Melatonin is the hormone that’s controlled by your exposure to light and in turn regulates your sleep-wake cycle. When it’s dark in the evening (or winter) your body secretes more melatonin to make you sleepy, and it produces less during sunny times. Unfortunately, modern life disrupts a lot of peoples’ melatonin levels. Sitting in an office all day under artificial light is one of the biggest conditions that mess with your melatonin levels, and the same can be said od staring at backlit screens – television, computers, and smart phones – so often.
So make sure you roll down the windows and open the sun roof, eat lunch outside, take breaks outdoors, and go for a walk when there’s still light.
8. Regular exercise will really help you sleep better.
People sleep way better if they are consistently active and get exercise. You don’t have to spend countless hours at the gym – even 30 minutes of movement and walking a day helps your ability to get a good night’s rest.
9. Turn off those electronics!
Consider all of your technology the enemy when it comes to sleeping well, so turn off your television at least two hours before you go to bed and minimize time on smart phones, iPads, and your computer. Reading on a Kindle if you want to read eBooks, which isn’t backlit. All of this technology is probably the single biggest detractor from good sleep for our modern society.
You should also use dimmers on lights in the bedroom and close curtains to make sure the bedroom stays dark. When you get up in the middle of the night to use the bathroom, use a flashlight or have a glow night-light so you don’t have to flip the switch and flood the room with light.
10. Keep your bedroom cool and only use your bed for sleep.
A bedroom that’s cool and has good ventilation is most conducive to a good night sleep, so set the thermostat to around 65 degrees and keep a fan or humidifier going. (The ‘white’ noise those create also helps many people sleep.)
Use your bed only for sleep instead of watching TV, reading, or eating there, and soon, your body and mind will be trained to doze off easily once you hit the bed.
11. Calm your mind.
Too often, our thoughts consume us, and especially at night it’s hard to turn off stress, concern, anger, and even positive excitement, inhibiting sleep. There are several ways to cope with this. First, practice relaxation techniques, deep breathing, and mediation before you go to bed every night. You can also write out your To Do list for the next day so those tasks won’t be on your mind. If a thought or feeling keeps you awake on a consistent basis, write it down on a pad you keep on your bed stand, then revisit it in the morning so you can address it with clarity and positivity.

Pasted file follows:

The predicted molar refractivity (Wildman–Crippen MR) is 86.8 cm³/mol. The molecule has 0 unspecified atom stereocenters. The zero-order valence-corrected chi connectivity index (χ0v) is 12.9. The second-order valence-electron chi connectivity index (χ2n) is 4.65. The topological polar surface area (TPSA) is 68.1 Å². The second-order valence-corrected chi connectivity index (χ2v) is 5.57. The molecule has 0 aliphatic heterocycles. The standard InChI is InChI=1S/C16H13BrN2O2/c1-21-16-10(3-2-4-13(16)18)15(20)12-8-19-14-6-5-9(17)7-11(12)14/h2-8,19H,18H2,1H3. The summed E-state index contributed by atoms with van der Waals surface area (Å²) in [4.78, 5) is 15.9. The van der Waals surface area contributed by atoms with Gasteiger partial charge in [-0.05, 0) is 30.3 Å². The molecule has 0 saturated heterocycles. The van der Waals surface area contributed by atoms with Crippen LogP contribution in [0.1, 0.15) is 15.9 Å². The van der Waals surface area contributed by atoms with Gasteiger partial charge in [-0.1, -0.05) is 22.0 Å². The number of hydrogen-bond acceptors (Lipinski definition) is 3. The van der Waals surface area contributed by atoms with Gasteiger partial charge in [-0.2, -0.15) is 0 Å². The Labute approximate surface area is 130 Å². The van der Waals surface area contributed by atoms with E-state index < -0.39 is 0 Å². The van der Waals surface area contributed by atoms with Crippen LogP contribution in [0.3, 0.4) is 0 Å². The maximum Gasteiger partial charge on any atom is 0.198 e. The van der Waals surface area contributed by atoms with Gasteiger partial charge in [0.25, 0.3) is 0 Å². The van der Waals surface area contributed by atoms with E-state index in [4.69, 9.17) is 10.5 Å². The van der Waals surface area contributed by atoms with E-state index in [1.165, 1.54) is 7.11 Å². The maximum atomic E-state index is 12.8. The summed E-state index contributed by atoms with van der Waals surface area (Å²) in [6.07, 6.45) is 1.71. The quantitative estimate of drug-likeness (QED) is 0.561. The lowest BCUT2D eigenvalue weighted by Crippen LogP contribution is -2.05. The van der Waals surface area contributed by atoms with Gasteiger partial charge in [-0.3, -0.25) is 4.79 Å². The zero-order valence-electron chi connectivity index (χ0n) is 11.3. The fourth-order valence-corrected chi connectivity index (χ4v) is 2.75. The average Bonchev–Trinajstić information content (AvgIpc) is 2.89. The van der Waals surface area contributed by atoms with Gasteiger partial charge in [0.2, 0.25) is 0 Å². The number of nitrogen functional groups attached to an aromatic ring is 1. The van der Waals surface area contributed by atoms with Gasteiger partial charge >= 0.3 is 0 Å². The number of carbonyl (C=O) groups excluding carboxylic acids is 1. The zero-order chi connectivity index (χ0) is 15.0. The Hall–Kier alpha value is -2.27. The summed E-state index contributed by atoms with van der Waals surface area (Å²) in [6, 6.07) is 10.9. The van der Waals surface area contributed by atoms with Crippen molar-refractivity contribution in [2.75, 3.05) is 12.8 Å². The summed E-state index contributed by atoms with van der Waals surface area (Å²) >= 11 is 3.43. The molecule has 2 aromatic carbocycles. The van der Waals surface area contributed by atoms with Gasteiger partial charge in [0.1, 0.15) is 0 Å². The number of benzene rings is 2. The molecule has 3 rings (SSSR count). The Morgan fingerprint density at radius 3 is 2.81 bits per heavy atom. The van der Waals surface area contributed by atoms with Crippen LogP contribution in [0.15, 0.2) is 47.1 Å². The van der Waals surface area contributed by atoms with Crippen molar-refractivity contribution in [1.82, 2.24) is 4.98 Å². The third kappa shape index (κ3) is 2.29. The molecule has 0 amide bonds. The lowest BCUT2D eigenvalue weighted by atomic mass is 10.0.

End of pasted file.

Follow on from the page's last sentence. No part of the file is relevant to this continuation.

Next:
12. What to do if you wake up and can’t go back to sleep.
Some insomniacs have trouble going to sleep, while others doze off fine but then wake up and can’t get back to sleep. If you are the latter (I know I am!) then try to stay out of your head when you wake up. Visualize a beautiful place that makes you feel calm and feel the sensation of rest. Don’t worry about falling asleep – just focus on feeling relaxed and your breathing. If you still can’t fall asleep after 15 minutes or so don’t fight it – get up (without turning on bright lights) and do a non-stimulating activity, like reading a book, listening to music, or watering plants. If something is worrying you then write it down so your mind will feel with confidence that it doesn’t need to hang on. Then lie back down and try it again.
Warning: If trouble sleeping persists, it may be something more.
Most of us can greatly increase the quality of our sleep with these strategies, but if you’re still struggling with sleep, it’s impacting your health, job, or relationships, or you feel depressed or anxious, visit a doctor. You might have a condition like sleep apnea, which is easily treated, or a sleep specialist may recommend gentle prescription medication just to help you get in a better pattern of sleep.